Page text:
SS group leader Jürgen Stroop was responsible for suppressing the uprising. In May 1943, he reported that during the uprising, "56,065 Jews were captured and demonstrably liquidated." Only a few survived; 11-year-old Krystyna Budnicka was one of them. She spent nine months with her family in the bunker. In September 1943, her brother, Rafal, organized help for the family, working with the Polish underground organization Zegota, which saved many Jews from death.
First Krystyna and her youngest brother fled the canal, with their parents and a sister to follow. Because the parents were too weak to crawl out of their hiding on their own, they remained in the canal, planning to leave later. Two daughters decided to remain with them.
Only survior in a family of ten
But a second rescue attempt was not possible, and the parents and daughters died in their hiding place. Various Polish families hid Hena Kuczer, as she was still called at the time; she later received the name Krystyna Budnicka from one of the families, a name she decided to keep. She is the only member of her family of ten to have survived the ghetto.
Every year since then, Budnicka, together with a small group, remembers the heroes of the uprising in the Warsaw ghetto at a monument honoring them. She lights a candle at the monument, since there is no grave she can visit to pay respects to her family.
This year marks the 70th anniversary of the uprising. Large memorial services are planned. Actually, Budnicka doesn't like official ceremonies, but she is pleased with the attention given to the ghetto victims.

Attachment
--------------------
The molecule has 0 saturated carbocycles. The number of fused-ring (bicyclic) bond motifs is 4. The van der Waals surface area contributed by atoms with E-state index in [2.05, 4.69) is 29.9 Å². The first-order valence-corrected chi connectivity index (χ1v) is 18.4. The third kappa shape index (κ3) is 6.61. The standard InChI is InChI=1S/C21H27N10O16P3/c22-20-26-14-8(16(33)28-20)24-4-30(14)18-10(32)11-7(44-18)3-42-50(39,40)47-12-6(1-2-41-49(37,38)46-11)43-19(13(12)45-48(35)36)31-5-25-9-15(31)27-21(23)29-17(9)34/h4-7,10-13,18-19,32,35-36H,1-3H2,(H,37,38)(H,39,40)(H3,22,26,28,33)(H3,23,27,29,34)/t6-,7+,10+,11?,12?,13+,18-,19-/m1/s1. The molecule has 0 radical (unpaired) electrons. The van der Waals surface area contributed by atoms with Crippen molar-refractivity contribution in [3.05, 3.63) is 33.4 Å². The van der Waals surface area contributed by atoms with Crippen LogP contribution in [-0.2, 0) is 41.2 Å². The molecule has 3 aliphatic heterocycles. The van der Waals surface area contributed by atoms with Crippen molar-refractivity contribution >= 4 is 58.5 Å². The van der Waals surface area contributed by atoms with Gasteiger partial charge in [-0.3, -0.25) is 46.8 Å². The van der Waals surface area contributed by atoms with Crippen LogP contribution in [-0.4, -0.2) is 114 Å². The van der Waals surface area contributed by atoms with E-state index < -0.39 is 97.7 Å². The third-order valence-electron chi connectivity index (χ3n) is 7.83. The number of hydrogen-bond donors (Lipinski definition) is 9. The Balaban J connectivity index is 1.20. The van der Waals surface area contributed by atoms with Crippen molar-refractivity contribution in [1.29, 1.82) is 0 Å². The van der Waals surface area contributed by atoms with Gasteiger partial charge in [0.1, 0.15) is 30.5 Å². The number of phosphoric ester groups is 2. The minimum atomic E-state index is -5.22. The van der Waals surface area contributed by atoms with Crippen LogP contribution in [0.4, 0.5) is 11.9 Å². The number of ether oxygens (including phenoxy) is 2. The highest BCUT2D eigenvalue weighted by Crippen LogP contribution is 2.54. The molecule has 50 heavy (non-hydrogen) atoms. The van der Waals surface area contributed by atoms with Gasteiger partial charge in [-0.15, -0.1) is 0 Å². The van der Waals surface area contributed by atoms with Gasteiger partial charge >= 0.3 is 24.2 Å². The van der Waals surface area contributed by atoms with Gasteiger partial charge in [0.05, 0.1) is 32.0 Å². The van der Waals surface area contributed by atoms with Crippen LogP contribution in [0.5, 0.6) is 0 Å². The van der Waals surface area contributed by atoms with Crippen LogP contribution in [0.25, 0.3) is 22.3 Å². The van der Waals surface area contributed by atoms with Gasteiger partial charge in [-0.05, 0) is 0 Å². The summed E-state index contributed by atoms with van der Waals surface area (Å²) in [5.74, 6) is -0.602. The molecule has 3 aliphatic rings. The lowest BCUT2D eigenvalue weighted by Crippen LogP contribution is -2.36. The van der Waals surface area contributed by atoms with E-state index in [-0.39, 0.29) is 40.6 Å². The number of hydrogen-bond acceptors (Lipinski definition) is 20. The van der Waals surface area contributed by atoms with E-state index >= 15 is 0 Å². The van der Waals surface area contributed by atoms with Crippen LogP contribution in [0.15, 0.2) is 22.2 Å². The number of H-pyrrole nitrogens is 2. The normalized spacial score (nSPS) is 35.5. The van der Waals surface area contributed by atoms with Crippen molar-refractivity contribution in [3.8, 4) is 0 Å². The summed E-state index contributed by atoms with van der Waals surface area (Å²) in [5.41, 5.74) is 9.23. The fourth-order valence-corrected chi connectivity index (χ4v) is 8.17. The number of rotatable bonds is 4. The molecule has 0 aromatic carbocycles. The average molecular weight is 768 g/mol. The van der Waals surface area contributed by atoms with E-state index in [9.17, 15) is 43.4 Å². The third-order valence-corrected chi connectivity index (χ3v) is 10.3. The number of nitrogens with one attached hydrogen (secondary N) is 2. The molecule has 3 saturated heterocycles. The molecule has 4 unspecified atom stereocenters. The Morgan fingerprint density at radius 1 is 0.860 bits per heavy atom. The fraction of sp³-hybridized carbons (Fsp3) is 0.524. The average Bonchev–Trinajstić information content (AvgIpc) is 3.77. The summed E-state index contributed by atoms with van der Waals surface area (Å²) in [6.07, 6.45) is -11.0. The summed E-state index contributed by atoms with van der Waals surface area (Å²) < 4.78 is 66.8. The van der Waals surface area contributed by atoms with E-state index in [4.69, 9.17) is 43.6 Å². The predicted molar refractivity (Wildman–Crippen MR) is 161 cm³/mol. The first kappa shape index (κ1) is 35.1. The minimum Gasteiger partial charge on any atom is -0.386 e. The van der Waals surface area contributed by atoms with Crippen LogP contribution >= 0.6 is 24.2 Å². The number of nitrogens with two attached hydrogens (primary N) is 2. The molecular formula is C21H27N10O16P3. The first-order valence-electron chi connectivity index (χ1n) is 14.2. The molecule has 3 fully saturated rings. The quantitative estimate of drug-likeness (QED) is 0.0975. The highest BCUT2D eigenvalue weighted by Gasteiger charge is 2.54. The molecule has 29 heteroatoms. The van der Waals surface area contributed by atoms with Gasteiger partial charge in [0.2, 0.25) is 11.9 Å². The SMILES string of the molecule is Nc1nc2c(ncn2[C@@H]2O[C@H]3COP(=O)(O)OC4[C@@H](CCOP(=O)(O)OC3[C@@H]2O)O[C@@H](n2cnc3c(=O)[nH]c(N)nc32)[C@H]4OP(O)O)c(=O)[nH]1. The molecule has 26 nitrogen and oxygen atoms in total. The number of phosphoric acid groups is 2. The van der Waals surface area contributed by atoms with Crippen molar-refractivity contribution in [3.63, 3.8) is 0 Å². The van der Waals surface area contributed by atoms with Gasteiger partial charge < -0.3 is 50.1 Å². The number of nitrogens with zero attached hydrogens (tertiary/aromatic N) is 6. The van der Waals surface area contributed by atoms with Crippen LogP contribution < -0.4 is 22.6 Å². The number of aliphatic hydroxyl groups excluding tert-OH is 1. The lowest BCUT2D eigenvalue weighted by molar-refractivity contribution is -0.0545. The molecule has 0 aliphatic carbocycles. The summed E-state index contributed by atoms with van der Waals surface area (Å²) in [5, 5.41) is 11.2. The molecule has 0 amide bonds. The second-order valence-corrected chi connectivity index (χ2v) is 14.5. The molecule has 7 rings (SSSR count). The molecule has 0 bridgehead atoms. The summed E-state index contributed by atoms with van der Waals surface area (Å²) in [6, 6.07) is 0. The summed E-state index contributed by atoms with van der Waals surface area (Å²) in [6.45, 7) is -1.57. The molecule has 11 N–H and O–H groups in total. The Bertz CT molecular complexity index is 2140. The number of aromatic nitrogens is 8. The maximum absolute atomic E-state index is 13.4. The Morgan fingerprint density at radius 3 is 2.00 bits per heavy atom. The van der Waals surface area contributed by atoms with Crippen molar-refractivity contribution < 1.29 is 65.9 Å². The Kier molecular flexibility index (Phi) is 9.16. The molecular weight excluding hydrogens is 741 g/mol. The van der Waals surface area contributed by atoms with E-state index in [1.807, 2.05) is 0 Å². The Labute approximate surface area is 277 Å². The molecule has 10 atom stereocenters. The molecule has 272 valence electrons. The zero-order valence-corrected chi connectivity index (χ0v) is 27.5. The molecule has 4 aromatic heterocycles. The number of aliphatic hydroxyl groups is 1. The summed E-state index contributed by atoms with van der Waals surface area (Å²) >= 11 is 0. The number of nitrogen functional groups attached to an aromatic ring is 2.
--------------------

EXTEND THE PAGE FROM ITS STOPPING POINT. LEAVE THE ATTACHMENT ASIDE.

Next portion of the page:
Communist Poland had little time for memorial services for Jewish victims. Their role in Polish history was taboo and was even politically exploited. That was a reason why Budnicka remained silent for decades.
Expression of a new era
The situation is different today. The Polish-Jewish relationship is being discussed more extensively than ever. On the anniversary of the Warsaw ghetto uprising, guests from Poland and abroad will honor the victims.
On the same day, the new Museum of the History of Polish Jews is slated to open. It is located directly opposite the Monument to the Ghetto Heroes, commemorating the Warsaw Ghetto uprising, on the site of the former Jewish quarter. Hardly anything remains of the former quarter, since the Nazis leveled the ghetto after the uprising. After the war, a new housing development for workers was built on the site.
It's no coincidence that the museum is opening now. It's an expression of a new era in Poland. The country is openly confronting its own history. The museum will make the history of Polish Jews more tangible than ever. It also covers controversial issues, such as why the Jewish insurgents did not receive more support from others; they were supplied with weapons, for instance, but not enough.
Both historians and survivors warn about looking at the situation back then too simply. The assistance should also not be forgotten. "Without courageous Poles, I would not have survived," Budnicka said, pointing out that helping Jews in Poland, compared with other countries, was severely punished; not only those who assisted but also their families faced execution.
Budnicka is pleased with the opening of the large museum in the heart of the former Jewish quarter dedicated to the history of the Polish Jews and the Warsaw uprising. "This is about more than the Holocaust," she said. "It's about the many Jews who were prominent figures in Poland and helped shape the country for thousands of years."